Release date: 5th January 2009 UK / February 2010 US
Genre: Gritty realism with a hint of the paranormal
Target audience: 13+
Summary from Chicken House:
Since her mother’s death when she was seven, fifteen-year-old Jem has kept a secret. When her eyes meet someone else’s, a number comes into her head – the date on which they will die.
Knowing that nothing can last forever, Jem avoids relationships, until she meets Spider, another outsider, and her life takes a happier turn. But on their first day-out together, waiting for a ride on the London Eye, Jem realises something terrible - everyone in the queue has the same number – and her world is about to explode.
Numbers is a powerful, gritty and dark portrayal of teenage life in the UK. It has one element of the paranormal but the book is firmly grounded in our society. Fifteen year old Jem is living with her foster mum Karen. She is disaffected. The system isn't working for her. She is unhappy at school and intentionally shuts herself off from other people. Her story is hard-hitting realism that at times left a bitter taste in my mouth. Rachel Ward conveys the pain and resentment building inside Jem with a shocking accuracy. Her voice is still echoing around my head. The issue which sets Jem apart from our other disaffected youths is her ability to see the numbers. Every time Jem looks into a person's eyes, she can see their number. The date they are going to die. How does a character in such need of love and affection allow herself to connect with another person if she knows they are going to die? She doesn't or not at least until she meets Spider. He doesn't actually give her a choice.
Spider is such an endearing character. He is bursting with a zest for life, an insatiable energy and an admirable sense of optimism. Jem is almost his opposite. She is controlled, at times robotic and the only emotions she allows herself to feel are those which are destructive and fuel her anger. Perhaps their friendship is an unlikely pairing but I think they both share a feeling of being part of the underclass, of not belonging in the system. They have a cruel teacher who humiliates students by predicting their future to be one of unemployment, drugs, crime or of uninspiring jobs. The sad truth is for many of our young people this poverty cycle is real and demoralising. They see themselves fated to live a life of hardship and misery. It would be nice to think in real life that teachers have the power to improve the chances of social mobility for their students. I'll leave that thought there before I get all emotional about the state of the inequality of opportunity in British society.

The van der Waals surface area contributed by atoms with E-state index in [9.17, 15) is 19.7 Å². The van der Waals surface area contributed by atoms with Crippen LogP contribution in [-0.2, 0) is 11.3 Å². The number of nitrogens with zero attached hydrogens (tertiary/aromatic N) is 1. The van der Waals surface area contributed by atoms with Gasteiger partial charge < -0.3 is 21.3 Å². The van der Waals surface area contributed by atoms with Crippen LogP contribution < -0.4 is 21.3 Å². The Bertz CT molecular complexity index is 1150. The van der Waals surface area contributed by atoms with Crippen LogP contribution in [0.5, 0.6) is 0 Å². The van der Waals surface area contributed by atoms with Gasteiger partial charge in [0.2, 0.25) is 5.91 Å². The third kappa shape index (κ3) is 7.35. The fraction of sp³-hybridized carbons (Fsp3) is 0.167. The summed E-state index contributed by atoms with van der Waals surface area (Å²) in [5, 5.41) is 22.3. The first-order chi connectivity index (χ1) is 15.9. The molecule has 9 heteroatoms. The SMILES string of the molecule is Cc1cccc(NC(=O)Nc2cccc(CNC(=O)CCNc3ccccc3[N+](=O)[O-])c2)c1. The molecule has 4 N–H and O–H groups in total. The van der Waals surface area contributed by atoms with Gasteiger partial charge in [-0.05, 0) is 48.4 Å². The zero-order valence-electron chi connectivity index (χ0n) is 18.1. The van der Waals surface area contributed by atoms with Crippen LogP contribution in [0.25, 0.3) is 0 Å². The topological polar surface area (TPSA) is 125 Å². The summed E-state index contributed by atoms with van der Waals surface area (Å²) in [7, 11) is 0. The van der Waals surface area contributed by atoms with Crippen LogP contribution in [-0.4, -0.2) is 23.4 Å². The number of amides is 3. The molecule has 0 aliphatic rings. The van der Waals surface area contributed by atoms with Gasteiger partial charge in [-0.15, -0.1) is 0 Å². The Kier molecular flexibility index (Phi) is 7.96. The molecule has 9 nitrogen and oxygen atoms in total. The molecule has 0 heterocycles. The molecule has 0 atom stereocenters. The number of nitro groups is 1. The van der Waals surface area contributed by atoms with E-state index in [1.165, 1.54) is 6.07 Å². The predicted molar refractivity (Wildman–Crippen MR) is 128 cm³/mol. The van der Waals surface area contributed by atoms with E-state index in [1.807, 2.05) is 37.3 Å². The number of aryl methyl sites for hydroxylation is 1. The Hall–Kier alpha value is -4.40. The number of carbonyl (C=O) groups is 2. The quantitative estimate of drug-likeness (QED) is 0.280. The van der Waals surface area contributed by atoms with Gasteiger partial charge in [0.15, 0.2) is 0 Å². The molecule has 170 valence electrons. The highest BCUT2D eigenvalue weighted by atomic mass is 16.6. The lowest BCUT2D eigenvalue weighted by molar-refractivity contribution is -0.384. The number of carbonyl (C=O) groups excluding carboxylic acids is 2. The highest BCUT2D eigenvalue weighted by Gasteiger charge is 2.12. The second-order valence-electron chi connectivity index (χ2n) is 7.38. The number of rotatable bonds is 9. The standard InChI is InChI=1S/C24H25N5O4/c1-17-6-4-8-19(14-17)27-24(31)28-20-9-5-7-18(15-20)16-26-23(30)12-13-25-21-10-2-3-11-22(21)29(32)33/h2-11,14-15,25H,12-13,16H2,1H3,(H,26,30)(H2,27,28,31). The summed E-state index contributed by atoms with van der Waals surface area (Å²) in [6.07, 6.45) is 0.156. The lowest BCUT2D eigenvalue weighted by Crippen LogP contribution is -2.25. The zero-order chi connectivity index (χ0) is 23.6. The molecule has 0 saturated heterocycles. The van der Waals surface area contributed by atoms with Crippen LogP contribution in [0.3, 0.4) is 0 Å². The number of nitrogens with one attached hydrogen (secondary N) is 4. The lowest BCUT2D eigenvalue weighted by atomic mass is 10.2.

The plot of this book was powerful and swift-moving. The cliffhangers at the end of the chapters kept me wanting to read on and on. I wanted to know if the numbers were set in stone or whether Jem would have the power to change them. There was one part of the story that I thought was a bit too unrealistic. Without giving anything away, it was the scene with the police dog. However, the skilful writing in this novel made me stare the harsh reality of the teen life straight in the eye. It was a pretty awful sight but it was certainly powerful.
Overall, Numbers is a book which will force you to confront the dark, failing parts of our society right in the face. It will grab you and won't let you go until you get to the end. I was reminded a little of Malorie Blackman's Noughts and Crosses series and think if you enjoyed that, you'll be hooked on Numbers. It is not an easy read but an engaging one which left me thinking about life, death and the power to be in control of your own destiny. I highly recommend it.